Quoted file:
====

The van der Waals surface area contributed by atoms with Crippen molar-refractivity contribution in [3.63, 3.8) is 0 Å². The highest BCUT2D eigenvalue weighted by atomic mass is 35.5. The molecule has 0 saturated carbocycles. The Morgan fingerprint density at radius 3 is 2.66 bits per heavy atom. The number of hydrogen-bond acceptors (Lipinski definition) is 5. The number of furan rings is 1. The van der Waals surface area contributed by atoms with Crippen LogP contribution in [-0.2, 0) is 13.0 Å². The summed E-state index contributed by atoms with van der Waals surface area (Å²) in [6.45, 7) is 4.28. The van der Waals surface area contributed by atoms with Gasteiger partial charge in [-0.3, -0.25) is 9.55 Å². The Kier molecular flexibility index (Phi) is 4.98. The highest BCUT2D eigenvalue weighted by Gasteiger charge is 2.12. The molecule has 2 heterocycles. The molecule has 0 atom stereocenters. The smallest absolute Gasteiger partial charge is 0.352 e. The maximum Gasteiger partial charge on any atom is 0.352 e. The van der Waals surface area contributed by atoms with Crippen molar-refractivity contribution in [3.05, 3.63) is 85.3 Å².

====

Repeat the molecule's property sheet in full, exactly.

The van der Waals surface area contributed by atoms with Crippen molar-refractivity contribution in [3.63, 3.8) is 0 Å². The highest BCUT2D eigenvalue weighted by atomic mass is 35.5. The molecule has 0 saturated carbocycles. The Morgan fingerprint density at radius 3 is 2.66 bits per heavy atom. The number of hydrogen-bond acceptors (Lipinski definition) is 5. The number of furan rings is 1. The van der Waals surface area contributed by atoms with Crippen LogP contribution in [-0.2, 0) is 13.0 Å². The summed E-state index contributed by atoms with van der Waals surface area (Å²) in [6.45, 7) is 4.28. The van der Waals surface area contributed by atoms with Gasteiger partial charge in [-0.3, -0.25) is 9.55 Å². The Kier molecular flexibility index (Phi) is 4.98. The highest BCUT2D eigenvalue weighted by Gasteiger charge is 2.12. The molecule has 2 heterocycles. The molecule has 0 atom stereocenters. The smallest absolute Gasteiger partial charge is 0.352 e. The maximum Gasteiger partial charge on any atom is 0.352 e. The van der Waals surface area contributed by atoms with Crippen molar-refractivity contribution in [3.05, 3.63) is 85.3 Å².